Television watchers and newspaper readers in Tokyo now have an addition to their daily weather reports. It is the daily radiation level, as measured in various parts of this sprawling city, which, according to the United Nations, is the most populated area in the world with more than 36 million people.
Just 150 miles to the northeast are the smoldering ruins of Fukushima No. 1, which was one of the world's largest complexes of nuclear power plants. The radiation levels there appear to have occasionally spiked to life-threatening levels, but so far the radiation readings in and around Tokyo have remained fairly close to normal background levels.
And so far heroic measures at Fukushima have prevented very large radiation releases that could occur among the four crippled plants. So the public health risks of Fukushima remain far below the world's worst nuclear accident, which occurred on April 26, 1986, at Chernobyl in the former Soviet Union. An explosion from that plant -- which had no protective containment structure and was designed to produce material for nuclear weapons -- sent a plume of radioactive debris over large parts of eastern and northern Europe.
Fifty deaths have been tied directly to Chernobyl, but radiation experts believe there was far more damage in terms of life-shortening diseases, such as cancer. "It is one of the more difficult things to know," explains Alan Lockwood, a neurologist who teaches nuclear medicine at the University at Buffalo of the State University of New York.
That is because there are few public health records or death certificates that emerge years later to trace the cause of death. "Confusion reigns supreme at times like this," explained Lockwood, who lists "time, distance and shielding" as the main factors that can reduce the health impact.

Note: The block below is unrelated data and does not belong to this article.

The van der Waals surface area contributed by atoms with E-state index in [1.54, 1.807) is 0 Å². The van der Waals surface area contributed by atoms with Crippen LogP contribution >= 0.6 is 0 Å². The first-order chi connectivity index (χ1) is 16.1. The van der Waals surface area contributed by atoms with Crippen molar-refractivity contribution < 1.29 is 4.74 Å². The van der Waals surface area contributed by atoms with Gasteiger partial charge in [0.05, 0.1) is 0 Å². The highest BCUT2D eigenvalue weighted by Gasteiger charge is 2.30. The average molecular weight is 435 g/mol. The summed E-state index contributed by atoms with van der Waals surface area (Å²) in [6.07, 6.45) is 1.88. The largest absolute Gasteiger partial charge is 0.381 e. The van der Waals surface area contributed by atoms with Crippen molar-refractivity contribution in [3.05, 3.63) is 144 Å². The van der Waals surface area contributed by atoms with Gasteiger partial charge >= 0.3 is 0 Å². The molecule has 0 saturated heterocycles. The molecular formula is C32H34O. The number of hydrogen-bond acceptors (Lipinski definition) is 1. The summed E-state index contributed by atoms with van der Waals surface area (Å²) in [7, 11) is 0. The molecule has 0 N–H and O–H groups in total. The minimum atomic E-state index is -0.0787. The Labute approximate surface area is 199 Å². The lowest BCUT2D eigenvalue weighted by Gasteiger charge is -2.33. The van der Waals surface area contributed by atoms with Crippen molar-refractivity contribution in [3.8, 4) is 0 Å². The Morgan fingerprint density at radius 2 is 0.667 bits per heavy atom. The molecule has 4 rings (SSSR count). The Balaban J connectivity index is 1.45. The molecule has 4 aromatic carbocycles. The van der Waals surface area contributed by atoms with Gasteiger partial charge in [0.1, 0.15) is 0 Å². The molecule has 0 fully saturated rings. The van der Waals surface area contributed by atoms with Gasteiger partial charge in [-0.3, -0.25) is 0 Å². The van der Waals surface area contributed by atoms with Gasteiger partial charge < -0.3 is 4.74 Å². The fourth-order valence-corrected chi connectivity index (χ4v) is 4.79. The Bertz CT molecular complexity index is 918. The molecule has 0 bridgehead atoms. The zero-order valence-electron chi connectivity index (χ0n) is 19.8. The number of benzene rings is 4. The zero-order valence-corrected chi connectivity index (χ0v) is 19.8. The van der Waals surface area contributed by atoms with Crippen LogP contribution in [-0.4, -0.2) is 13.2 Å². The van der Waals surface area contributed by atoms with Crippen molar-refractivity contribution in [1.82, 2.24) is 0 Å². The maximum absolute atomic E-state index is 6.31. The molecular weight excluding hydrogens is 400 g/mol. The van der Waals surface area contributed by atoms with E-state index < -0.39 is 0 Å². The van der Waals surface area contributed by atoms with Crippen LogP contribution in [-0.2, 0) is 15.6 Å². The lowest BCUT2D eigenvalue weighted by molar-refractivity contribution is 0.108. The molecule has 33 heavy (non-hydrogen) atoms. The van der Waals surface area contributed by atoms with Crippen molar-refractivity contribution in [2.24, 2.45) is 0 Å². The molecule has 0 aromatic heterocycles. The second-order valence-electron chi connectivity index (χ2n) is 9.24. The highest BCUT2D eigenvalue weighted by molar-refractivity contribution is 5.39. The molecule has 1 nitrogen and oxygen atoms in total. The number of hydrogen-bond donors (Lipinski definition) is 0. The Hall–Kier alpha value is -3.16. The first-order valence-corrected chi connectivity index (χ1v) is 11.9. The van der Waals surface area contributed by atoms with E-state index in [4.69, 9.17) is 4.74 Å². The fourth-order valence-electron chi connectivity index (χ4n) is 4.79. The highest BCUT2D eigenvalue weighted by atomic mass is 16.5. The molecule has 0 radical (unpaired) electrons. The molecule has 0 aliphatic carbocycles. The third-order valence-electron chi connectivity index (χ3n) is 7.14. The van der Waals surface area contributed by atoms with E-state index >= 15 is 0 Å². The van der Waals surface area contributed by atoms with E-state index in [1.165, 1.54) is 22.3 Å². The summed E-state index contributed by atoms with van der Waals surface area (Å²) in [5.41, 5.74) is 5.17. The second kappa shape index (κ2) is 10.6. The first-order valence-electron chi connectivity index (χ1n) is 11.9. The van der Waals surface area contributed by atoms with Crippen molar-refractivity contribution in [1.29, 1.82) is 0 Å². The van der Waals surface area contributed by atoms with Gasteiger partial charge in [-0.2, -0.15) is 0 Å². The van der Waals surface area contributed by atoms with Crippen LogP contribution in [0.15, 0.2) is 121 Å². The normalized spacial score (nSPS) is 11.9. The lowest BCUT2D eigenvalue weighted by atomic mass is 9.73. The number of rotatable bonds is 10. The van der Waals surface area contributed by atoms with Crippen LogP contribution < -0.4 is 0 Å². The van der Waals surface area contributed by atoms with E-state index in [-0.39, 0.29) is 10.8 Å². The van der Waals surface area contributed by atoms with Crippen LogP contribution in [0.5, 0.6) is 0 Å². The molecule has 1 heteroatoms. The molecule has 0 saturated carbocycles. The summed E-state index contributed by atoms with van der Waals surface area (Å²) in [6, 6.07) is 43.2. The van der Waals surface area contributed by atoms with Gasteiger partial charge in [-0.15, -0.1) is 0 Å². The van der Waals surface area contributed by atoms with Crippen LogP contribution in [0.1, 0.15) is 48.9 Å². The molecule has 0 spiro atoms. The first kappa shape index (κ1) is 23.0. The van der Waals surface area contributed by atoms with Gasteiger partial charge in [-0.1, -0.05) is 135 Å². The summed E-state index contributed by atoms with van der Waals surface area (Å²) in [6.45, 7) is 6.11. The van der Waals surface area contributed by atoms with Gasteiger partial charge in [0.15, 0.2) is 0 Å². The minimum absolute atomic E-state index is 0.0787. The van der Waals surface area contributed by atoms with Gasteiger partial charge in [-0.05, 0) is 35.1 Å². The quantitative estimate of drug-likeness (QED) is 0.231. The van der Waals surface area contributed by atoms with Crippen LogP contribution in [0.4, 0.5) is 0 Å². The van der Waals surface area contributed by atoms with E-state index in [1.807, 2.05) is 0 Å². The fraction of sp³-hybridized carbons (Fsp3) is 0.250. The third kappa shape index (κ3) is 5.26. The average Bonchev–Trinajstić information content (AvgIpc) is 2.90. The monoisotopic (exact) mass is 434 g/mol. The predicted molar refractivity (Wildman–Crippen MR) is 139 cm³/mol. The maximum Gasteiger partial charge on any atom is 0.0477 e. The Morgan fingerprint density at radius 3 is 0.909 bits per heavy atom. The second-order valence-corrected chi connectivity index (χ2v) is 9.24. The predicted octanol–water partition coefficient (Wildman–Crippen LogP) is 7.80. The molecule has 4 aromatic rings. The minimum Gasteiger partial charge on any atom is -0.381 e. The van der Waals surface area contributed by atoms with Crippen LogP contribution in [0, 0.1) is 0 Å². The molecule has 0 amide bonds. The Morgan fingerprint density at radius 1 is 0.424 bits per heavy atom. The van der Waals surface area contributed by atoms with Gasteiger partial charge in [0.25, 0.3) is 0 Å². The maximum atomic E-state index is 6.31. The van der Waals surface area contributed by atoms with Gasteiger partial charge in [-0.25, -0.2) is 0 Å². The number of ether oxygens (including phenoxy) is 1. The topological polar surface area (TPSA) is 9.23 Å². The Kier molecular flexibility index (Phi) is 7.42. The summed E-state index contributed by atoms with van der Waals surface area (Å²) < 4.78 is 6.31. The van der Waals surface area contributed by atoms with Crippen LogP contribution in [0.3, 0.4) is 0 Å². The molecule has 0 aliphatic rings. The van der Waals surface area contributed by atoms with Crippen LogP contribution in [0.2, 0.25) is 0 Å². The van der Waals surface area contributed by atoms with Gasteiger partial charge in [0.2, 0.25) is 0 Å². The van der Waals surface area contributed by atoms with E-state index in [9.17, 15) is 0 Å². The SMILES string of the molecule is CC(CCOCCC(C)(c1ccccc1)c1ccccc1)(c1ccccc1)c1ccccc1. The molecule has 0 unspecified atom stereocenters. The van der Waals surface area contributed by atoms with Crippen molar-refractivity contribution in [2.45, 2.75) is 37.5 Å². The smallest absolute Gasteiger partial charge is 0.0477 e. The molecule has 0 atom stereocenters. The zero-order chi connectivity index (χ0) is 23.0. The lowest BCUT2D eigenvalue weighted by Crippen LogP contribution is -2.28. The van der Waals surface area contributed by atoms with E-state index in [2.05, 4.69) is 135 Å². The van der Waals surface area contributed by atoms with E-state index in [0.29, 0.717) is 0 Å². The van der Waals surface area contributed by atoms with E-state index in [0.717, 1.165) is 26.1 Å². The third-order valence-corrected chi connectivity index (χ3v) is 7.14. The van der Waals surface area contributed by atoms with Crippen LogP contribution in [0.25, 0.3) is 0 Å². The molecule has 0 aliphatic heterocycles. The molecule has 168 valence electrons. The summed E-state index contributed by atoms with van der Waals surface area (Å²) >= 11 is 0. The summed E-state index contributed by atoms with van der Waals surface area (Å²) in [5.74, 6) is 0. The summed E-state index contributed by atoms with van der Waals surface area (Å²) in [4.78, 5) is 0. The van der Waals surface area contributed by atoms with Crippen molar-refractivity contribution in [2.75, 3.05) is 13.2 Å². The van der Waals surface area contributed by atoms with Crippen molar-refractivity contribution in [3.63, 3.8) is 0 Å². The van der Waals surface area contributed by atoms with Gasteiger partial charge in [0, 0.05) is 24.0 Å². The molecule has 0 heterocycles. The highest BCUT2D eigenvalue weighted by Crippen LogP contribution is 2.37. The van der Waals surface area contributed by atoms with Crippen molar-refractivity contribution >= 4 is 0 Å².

The prevailing winds at Fukushima take the radioactive smoke and steam from the crippled reactors out to sea and eventually this could reach the U.S. West Coast, but the risks there would be negligible because much of the debris would have become diluted or fallen out over the ocean.
Misplaced panic in the U.S.
If the winds shifted in the direction of Tokyo, the best protection would be to remain indoors, Lockwood explained. The most potent chemical in the toxic mix from Fukushima would be iodine 131, an isotope of iodine that collects in the human thyroid gland and increases the risk of cancer.
Children are at the most risk from this and there is an antidote, potassium iodide, that can be taken to block the more harmful chemical from entering the thyroid.
Lockwood and other experts are not happy with reports of people in the United States buying up quantities of potassium iodide after hearing about Fukushima. "It should not be taken unless there is a genuine public health risk. You might die if you're allergic to iodine," he explains.
Compared to other radioactive isotopes in nuclear fallout, such as cesium and strontium 90, iodine 131 dissipates fairly quickly. It loses half of its radioactivity within eight days.
Yesterday, readers of the Metropolis Magazine, an English-language magazine in Japan, were introduced to its newest feature: "Tokyo Radiation Levels."
"Due to concerns about radiation in Tokyo from a number of our readers. Metropolis will publish daily radiation level (sometimes multiple times daily if relevant)," the magazine's editors explained.
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